Russia’s invasion of Ukraine another blow to the rules-based order

Russian President Vladimir Putin’s decision to invade Ukraine is another blow to the rules-based international order. It is an illegal act against a sovereign state and an attempt to reorient the global balance of power away from the United States. It may well work. It will embolden other states to pursue their own revisionist objectives.

Born of the ashes of World War II in Europe and Asia, the rules-based international order, underwritten largely by American power, is today unravelling in the same regions. Russia seeks to reassert its power and influence in Europe. China under President Xi Jinping seeks the same in Asia, perhaps even beyond. Recent developments indicate that Moscow and Beijing now openly support each other’s agendas.

Xi will forensically examine the American-led response to Russia’s incursion. Does President Joe Biden’s administration have the mettle to resist attempts to rewrite the global rulebook? The answer remains to seen.

Nevertheless, the world has entered a new era of great-power rivalry driven by Russia and China.

Xi and Putin share two key ambitions. The first is to restore their respective nations’ historical claims to great-power status. The second is to cement their individual legacies.

The recent joint statement on international relations issued by China and Russia suggests, significantly, that they’re moving closer. They don’t have a formal alliance, but their objective is to move the global balance of power.

Putin has long been nostalgic for the days of Soviet power and the Russian empire that predated it. His foreign policy is geared accordingly.

The US has unwittingly assisted. Successive administrations, distracted with other global issues, have not deterred Putin’s ambition. His action against Georgia in 2008, followed by the partial, and ongoing, annexation of Ukraine shows no respect for American power or the sovereignty of neighbouring states. He explicitly uses his own historical narrative to legitimise his revisionist strategic objectives.

To that end, with two draft agreements issued by Russia in December, he wants to rewrite the rules for NATO and the US in Europe. But Putin is not alone in reinterpreting history to validate foreign policy.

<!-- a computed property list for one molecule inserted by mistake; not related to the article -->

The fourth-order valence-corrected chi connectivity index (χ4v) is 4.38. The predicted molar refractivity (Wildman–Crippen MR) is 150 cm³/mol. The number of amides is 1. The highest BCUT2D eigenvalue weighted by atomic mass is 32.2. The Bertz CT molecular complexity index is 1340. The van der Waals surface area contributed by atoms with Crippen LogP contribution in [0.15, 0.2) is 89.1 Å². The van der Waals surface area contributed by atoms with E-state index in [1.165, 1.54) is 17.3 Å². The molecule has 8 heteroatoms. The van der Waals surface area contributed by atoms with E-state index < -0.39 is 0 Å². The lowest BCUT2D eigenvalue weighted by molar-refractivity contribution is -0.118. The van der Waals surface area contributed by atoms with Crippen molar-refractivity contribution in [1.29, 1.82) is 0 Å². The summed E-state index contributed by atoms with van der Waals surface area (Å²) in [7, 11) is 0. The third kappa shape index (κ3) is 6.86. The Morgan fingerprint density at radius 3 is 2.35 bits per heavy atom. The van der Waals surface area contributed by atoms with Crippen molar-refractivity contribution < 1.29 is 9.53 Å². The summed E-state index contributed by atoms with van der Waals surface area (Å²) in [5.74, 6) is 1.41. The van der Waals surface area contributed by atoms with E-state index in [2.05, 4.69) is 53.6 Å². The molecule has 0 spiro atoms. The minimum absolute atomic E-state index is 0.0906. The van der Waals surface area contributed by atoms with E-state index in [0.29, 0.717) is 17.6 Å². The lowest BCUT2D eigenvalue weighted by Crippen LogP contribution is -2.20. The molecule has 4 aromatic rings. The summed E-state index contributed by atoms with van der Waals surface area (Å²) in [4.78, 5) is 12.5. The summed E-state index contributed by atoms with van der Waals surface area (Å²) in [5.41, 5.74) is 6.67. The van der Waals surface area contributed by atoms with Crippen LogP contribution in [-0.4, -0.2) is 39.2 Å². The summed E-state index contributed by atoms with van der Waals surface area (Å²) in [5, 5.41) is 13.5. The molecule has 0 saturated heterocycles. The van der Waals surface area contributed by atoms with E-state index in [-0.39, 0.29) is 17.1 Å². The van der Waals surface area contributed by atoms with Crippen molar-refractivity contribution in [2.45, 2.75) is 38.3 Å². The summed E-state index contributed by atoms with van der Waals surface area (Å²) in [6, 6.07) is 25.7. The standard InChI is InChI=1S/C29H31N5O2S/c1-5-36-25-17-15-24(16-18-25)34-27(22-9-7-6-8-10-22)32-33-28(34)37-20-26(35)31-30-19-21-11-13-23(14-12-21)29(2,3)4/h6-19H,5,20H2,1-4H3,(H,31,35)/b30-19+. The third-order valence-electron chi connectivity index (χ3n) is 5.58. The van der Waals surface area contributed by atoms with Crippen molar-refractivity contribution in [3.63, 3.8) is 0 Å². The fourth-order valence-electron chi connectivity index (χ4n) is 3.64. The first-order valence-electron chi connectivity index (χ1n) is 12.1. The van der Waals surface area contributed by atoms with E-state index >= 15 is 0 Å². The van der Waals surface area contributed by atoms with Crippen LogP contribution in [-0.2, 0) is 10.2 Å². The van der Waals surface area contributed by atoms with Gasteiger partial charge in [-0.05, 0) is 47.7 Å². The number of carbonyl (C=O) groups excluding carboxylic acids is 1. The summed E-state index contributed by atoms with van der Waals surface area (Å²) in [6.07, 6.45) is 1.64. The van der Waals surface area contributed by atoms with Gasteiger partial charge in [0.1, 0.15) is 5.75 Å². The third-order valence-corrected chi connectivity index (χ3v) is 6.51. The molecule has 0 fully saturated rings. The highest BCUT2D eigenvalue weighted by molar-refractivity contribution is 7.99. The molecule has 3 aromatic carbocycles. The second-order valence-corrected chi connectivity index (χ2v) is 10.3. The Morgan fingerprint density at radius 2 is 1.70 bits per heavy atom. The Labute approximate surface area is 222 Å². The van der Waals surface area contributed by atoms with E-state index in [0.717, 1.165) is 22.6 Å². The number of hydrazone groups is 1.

Xi has two similarly rooted key strategic objectives. The first is to bring Taiwan into the People’s Republic of China. There’s no telling when that might happen.

The second is to reinforce Chinese claims over much of the South China Sea. For the past decade China has been steadily militarising the region.

As Beijing’s ability to project power in the region develops, it will become more difficult to check. China wants to replace the US as Asia’s leading power and is increasingly flexing its muscles further afield.

Hard power is en vogue.

The result is a new era of escalating great-power rivalry. There’s little evidence the US is willing, or even able, to slow it down. The unipolarity Washington enjoyed in the 1990s is not coming back anytime soon. And with strategic rivalries come ample opportunities for miscalculations, misinterpretations and accidents that may lead to war.

Great-power war is inextricably tied to the existential threat of nuclear weapons. They weigh upon every strategic gambit undertaken by the states possessing them. Putin’s strategic weapons drills days ago were no coincidence. It was a reminder of Russia’s strategic potency.

If the conflict in Ukraine spills further into Europe it will drag NATO in. Then the world would face the prospect of an unprecedented war involving at least four nuclear-weapon states: the US, Russia, the UK and France.

Similarly, any confrontation between China and the US has a very real danger of escalating to the point of nuclear exchange. This is illustrated by the 1962 Cuban missile crisis.

Any war directly pitting the US against Russia, or China, would be catastrophic. The US refuses to send forces into Ukraine; the price is too high. The first rule of international relations is survival of the state. Washington will not sacrifice New York for Kyiv.

History demonstrates, repeatedly, that controlling the course of war is impossible. The prospect of great-power war is nightmarish. But it could happen.

This brings us to a delicate and dangerous impasse and the emergence of a bifurcated international system—one half adhering to the rules-based international order and the other half seeking to overturn it.

It marks the return of zero-sum competition. It will become more difficult for states to find consensus on pressing global issues such as climate change and nuclear non-proliferation. Global institutions, notably the United Nations Security Council, will be less effective.

The outlook is murky and incredibly complicated. Much of the world looks to Washington to check aggressive moves by belligerent powers. However, the US will be unwilling to step into a military conflict with either Russia or China unless it is directly threatened. So, the rivalries will intensify and the international system of the past seven decades will continue to slip away.